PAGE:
What is a Motion for Appropriate Relief in North Carolina?
A motion for appropriate relief (“MAR”) is a motion to correct any errors that occurred before, during, or after a criminal trial or proceeding. It is important to note that an MAR is not an appeal. An appeal is a legal proceeding whereby a higher court reviews the lower court’s decision for an abuse of discretion or for errors of law or legal procedure. A motion for appropriate relief, whether made before or after the entry of judgment, is a motion in the original cause and not a new proceeding. While an appellate court is limited in deciding on only questions of law, a MAR may allege both legal and factual errors.
Filing a motion for appropriate relief may allow criminal defendants to bring errors to the attention of the trial judge, who can then correct them instantly. This process is far simpler, immediate, and less expensive than filing an appeal.The Purpose of a Motion for Appropriate Relief
The purpose of a MAR is to correct any errors that occurred during the trial and can address any errors related to the entry of a guilty plea by the court. Many defendants submit motions for appropriate relief in order to avoid appealing a conviction. One of the main objectives of this procedure is to eliminate the formal process of filing motions at the end of a trial and to move more directly to the problem and its solution, whether legal and/or factual error, at any point either before, during or after trial.
When the state and the defendant consent to the motion for appropriate relief, the judge can grant the requested relief without making a decision. However, in most cases, the state will challenge the motion and request a dismissal. Should the judge schedule a hearing, the state will present evidence demonstrating that the judge should not grant the motion.Filing a Motion for Appropriate Relief
A motion for appropriate relief must be made in writing unless it is made in open court, before the judge who presided at trial, before the end of the session is made in superior court, and within 10 days after entry of judgment.
The MAR must state the grounds for the motion, set forth the relief sought, and be timely filed. The defendant must provide service of the motion to the District Attorney in every case. If the defendant was convicted of a capital crime, he or she must also serve the Attorney General. This is required to ensure that the state is put on notice of the motion.Two Types of Motions for Appropriate Relief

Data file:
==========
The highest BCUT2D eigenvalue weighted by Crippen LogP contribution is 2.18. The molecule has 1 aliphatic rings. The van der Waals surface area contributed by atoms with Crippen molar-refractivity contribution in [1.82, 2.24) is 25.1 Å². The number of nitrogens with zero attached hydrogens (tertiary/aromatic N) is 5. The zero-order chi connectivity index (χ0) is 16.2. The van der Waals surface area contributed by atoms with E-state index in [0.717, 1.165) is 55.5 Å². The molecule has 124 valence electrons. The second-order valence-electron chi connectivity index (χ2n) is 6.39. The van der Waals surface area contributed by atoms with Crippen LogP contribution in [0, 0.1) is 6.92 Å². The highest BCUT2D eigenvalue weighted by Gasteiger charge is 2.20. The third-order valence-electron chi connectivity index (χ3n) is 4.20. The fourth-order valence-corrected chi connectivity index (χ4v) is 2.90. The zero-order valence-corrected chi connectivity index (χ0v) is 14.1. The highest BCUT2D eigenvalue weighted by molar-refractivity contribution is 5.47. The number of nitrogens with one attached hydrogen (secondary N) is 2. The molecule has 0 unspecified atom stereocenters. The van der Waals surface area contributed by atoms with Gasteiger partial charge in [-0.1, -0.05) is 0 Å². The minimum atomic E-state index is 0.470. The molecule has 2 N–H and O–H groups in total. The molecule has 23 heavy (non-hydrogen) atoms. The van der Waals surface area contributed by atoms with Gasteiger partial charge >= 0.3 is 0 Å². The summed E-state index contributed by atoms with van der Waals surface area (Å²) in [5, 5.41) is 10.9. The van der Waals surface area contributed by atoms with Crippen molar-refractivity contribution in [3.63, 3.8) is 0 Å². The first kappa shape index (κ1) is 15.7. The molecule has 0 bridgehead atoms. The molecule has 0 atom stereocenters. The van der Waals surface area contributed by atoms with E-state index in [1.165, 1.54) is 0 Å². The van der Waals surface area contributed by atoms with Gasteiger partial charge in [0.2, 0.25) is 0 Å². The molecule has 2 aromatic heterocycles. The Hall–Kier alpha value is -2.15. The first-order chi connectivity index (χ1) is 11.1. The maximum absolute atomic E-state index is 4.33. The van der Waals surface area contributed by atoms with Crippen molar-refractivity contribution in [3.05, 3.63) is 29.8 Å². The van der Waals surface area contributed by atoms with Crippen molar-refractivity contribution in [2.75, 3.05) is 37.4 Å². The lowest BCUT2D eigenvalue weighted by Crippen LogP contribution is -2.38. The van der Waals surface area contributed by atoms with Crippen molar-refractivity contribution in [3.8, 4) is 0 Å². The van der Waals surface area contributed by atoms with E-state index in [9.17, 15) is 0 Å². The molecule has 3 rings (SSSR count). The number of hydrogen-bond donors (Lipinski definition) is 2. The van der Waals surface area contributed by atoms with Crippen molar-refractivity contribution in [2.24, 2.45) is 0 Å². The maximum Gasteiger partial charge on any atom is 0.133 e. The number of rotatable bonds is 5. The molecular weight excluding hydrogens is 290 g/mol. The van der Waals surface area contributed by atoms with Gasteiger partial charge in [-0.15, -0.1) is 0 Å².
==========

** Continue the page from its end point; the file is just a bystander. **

The motion for appropriate relief statute offers defendants two different types of motions for appropriate relief. The first type of motion is a G.S. 15A-1414 MAR. After filing this type of motion, the judge will investigate the alleged errors and correct errors that actually took place. Judges have the authority to issue any type of necessary relief, including overturning the conviction. However, judges will only do this when they find that the error happened, and the error precluded the defendant from receiving a fair trial.
Defendants also have the option of filing a G.S.15A-1415 motion for appropriate relief. In this type of motion, the defendant alleges that their constitutional rights have been violated. Defendants can file this type of motion in the district court that convicted them of the crime, or they can file the motion in appellate court if they have already filed an appeal. G.S. 15A-1415 motions must allege that one of the following errors took place:
- The trial court lacked subject matter jurisdiction
- The conviction violated either the North Carolina Constitution or the U.S. Constitution
- The indictment or other criminal charging document contains a fatal flaw
- The defendant did not voluntarily, knowingly, and intelligently enter into a plea of guilty
- The defendant did not voluntarily, knowingly, and intelligently waive your right to have your defense counsel represent you
North Carolina courts have extensive discretion when it comes to the types of relief the court can grant for a motion for appropriate relief. The NC criminal code explains the types of relief a defendant can request and receive. A judge can rule to vacate the defendant’s conviction or dismiss the criminal charges when it becomes necessary. Should the court dismiss the charges against the defendant in addition to granting the motion for appropriate relief, the state must refrain from re-trying the defendant for the same crime. The defendant must ask the court to dismiss criminal charges in the written MAR. The Court will rarely grant more relief than requested by the defendant. It is imperative to state the full relief the defendant seeks in the motion.Hiring an Experienced Lawyer for Your Motion for Appropriate Relief
If you were convicted of crime in the North Carolina court system and believe that you did not receive a fair and impartial trial, contact one of our experienced attorneys at Arnold & Smith, PLLC. Call us at (704) 370-2828 or fill out our contact form online. Now taking cases throughout North Carolina with offices in Uptown Charlotte, Mooresville, and Monroe.